Miners polluting Suriname’s Brownsberg Nature Park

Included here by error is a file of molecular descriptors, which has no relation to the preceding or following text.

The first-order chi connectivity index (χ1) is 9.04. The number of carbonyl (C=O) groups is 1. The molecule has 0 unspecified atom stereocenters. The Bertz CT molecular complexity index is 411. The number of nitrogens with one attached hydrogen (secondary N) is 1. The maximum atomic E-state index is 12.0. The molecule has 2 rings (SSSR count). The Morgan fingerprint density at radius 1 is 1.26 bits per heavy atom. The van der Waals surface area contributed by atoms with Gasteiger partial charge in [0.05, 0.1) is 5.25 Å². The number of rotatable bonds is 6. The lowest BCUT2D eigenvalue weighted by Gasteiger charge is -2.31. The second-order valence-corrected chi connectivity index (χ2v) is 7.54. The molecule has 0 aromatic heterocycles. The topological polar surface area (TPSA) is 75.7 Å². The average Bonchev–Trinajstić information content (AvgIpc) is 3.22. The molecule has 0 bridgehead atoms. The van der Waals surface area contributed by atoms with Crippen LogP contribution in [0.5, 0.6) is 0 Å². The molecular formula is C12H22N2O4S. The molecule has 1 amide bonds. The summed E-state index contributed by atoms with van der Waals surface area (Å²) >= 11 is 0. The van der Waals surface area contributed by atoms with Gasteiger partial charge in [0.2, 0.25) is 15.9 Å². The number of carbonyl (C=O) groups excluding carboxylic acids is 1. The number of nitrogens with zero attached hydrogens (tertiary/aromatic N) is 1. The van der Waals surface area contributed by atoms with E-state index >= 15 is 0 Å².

(de Ware Tijd) BROWNSBERG – Empty plains, polluted streams, cabarets or improvised brothels and temporary camps are among the silent witnesses to the destruction of the Brownsberg Nature Park that now resembles a moonscape. Damage caused by some 2,000 illegal gold miners can already be seen near the Irene Falls. After warnings by the Gold Sector Restructuring Commission (OGS), which even threatened to remove them by force, the miners eventually left voluntarily. Yesterday, a unit comprised of police and army went to the park with the OGS to patrol the area and find out whether illegal miners have stayed behind. Besides conducting patrols, the unit will destroy the miners’ houses and prospecting equipment. “Our first objective is to clear the area of illegal miners. We prefer to do this through dialogue, as our experience is that this works”, says police deputy-inspector Soerdien, who is leading the operation with an army major. The OGS will regularly visit illegal mines in the area. De Ware Tijd also visited the park to size up the situation. “Our deadline for them was last Sunday,” says Soerdien, who was pleased to see that the porknockers kept the deadline. Last week Tuesday, the World Wildlife Fund (WWF) Guianas attracted the gold commission’s attention with its photo report of the Brownsberg area. “Doubly red”, was the reaction of OGS chair Gerold Dompig then. “It’s not true that OGS did not know about what was happening at Brownsberg”, Soerdien explains. The commission already visited the area last November. “And now it turns out that the park’s management had granted permission for mining, so we have returned.” The operation’s leaders claim all gold mines in the park have been cleared. The last sign of the gold miners’ presence, besides the destruction of nature, is the equipment that is awaiting transportation out of the park.


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